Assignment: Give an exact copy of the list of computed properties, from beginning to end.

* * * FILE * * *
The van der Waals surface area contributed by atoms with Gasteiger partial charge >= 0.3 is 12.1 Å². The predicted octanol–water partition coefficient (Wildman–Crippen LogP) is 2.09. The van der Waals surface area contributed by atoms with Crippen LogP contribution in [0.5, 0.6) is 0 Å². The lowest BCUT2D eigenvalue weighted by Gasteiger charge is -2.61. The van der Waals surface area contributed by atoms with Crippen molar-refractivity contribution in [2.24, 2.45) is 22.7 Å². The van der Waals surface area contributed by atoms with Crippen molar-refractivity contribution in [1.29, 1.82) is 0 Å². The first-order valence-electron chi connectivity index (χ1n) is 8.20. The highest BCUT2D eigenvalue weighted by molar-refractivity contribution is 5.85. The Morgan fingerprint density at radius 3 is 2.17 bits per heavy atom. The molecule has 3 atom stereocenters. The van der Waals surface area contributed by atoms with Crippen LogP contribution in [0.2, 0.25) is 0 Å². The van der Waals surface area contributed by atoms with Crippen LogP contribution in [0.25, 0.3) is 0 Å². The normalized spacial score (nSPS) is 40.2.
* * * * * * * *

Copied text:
The van der Waals surface area contributed by atoms with Gasteiger partial charge >= 0.3 is 12.1 Å². The predicted octanol–water partition coefficient (Wildman–Crippen LogP) is 2.09. The van der Waals surface area contributed by atoms with Crippen LogP contribution in [0.5, 0.6) is 0 Å². The lowest BCUT2D eigenvalue weighted by Gasteiger charge is -2.61. The van der Waals surface area contributed by atoms with Crippen molar-refractivity contribution in [2.24, 2.45) is 22.7 Å². The van der Waals surface area contributed by atoms with Crippen molar-refractivity contribution in [1.29, 1.82) is 0 Å². The first-order valence-electron chi connectivity index (χ1n) is 8.20. The highest BCUT2D eigenvalue weighted by molar-refractivity contribution is 5.85. The Morgan fingerprint density at radius 3 is 2.17 bits per heavy atom. The molecule has 3 atom stereocenters. The van der Waals surface area contributed by atoms with Crippen LogP contribution in [0.2, 0.25) is 0 Å². The van der Waals surface area contributed by atoms with Crippen LogP contribution in [0.25, 0.3) is 0 Å². The normalized spacial score (nSPS) is 40.2.